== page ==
Junger: Front-Line War Coverage 'Of No Use To Anyone'

By Jess Bidgood

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May 25, 2011

Journalist Sebastian Junger is seen in WGBH studios on Wednesday. (Jess Bidgood/WGBH)

BOSTON — For a long time, the name Sebastian Junger has been almost synonymous with the word “war.” 
 
The Belmont, Mass. native has covered conflict as a journalist for two decades. His May 2010 best-selling book bears the simple moniker, “War,” and from 2007 to 2008 he lived with a platoon in Afghanistan, working with photographer Tim Hetherington to make the film Restrepoabout the experience of life on the front lines.
 
But last month, Hetherington, who had become a dear friend of Junger, was killed in the Libyan city of Misrata as he covered a battle between rebels and forces loyal to Col. Moammar Gadhafi. Also killed was Getty photographer Chris Hondros.
 
Since their deaths, Junger has resolved to step away from covering war — and is now questioning the overall efficacy of dangerous front-line combat coverage.
 
On WGBH’s The Emily Rooney show Wednesday, a somber, introspective Junger explained that Hetherington’s death laid bare the true risks of his profession. “I’ve had a lot of near misses,” Junger said. “Until, it’s never cost me anything, my career. And now it has. And now I don’t want to experience that cost anymore.”
 
Junger said he used to love covering war. He and Hetherington were both drawn to it. He reflected on that in an essay in the June issue of Vanity Fair, published shortly after Hetherington’s death:  

You and I were always talking about risk because she was the beautiful woman we were both in love with, right? The one who made us feel the most special, the most alive? We were always trying to have one more dance with her without paying the price… We were terrified and we were in love, and in the end, you were the one she chose.  

Junger says he has continued to reflect upon risk and front-line combat coverage. Much of war, he said, is really about waiting, boredom and dread. “People think the drama is the point of war. And actually, a lot of war takes place at nights, and it’s dark, the patrol’s going out and you’re wrestling with your feelings,” Junger said.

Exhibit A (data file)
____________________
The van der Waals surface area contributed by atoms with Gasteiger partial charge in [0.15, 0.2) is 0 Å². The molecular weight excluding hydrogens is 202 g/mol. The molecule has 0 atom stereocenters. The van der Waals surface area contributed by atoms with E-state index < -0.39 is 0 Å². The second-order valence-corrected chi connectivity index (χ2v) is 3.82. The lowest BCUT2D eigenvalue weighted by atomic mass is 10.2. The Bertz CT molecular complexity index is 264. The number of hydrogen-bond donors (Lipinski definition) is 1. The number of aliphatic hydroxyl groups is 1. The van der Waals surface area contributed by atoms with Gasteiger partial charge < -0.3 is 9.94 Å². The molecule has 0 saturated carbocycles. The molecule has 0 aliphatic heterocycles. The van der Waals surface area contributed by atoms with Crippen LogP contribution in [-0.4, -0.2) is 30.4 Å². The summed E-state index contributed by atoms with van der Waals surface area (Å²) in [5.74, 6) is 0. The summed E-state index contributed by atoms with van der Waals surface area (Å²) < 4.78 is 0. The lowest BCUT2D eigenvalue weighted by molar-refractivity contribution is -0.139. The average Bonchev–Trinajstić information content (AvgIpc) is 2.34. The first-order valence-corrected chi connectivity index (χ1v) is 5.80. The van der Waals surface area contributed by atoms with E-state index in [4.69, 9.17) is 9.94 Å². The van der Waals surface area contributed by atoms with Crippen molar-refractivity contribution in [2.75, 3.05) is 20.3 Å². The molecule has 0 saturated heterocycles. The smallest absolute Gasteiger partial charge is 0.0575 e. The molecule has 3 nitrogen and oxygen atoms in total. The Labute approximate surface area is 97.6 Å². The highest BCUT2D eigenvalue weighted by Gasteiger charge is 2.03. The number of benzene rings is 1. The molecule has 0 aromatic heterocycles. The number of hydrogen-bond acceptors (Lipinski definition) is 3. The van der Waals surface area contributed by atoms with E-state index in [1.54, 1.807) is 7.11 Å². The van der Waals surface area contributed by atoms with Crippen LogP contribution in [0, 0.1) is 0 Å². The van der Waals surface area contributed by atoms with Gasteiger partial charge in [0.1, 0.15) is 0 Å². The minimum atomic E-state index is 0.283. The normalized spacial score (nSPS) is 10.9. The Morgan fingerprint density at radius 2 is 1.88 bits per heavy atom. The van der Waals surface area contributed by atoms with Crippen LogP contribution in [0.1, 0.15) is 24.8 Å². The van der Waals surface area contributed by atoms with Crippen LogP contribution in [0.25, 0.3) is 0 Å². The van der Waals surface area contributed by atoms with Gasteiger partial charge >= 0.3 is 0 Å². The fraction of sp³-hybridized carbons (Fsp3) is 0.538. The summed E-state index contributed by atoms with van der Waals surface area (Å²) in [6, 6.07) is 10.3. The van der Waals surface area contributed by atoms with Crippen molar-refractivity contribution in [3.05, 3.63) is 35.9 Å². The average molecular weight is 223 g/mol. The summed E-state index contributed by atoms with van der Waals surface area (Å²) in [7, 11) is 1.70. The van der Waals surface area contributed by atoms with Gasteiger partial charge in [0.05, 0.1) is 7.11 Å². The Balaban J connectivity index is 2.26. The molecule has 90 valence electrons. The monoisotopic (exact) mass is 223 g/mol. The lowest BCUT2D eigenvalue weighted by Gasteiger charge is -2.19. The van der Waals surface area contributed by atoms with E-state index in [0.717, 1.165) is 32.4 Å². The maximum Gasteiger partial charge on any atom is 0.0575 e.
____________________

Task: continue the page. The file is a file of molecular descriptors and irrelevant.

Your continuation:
But Junger said that’s not reflected in the war stories that make headlines and photo spreads. “It serves a crucial humanitarian purpose, but there’s a certain amount of war reporting which, really has to do with the excitement of front line coverage,” Junger said.
 
Now, he’s questioning the greater point of the work that encourages journalists to risk their lives.
 
“There’s no information on a front line that’s of any use to anyone. It’s very dramatic. I mean, if you shoot a photograph of a guy shooting a gun in a burning building, that photo will be on the cover of the New York Times. But in terms of information that the world needs in order to make wise decisions, it’s not out of the front line,” Junger said.
 
“It’s at the refugee camps. It’s on the boats that are fleeing Libya and sinking off the Italian coast. That’s where the real information is,” Junger continued.
 
Junger said bearing witness to war is crucial, but he's questioning the purpose of front-line drama.
 
“And those guys, I know what they were doing out there, they were plugging into adrenaline of a front-line situation. And that is different than covering a war, and it should be said,” Junger said.

This report was compiled by Jess Bidgood using an interview on WGBH's The Emily Rooney show, which is produced by Frannie Carr, Edgar Herwick and Jeff Keating.



THE EMILY ROONEY SHOW

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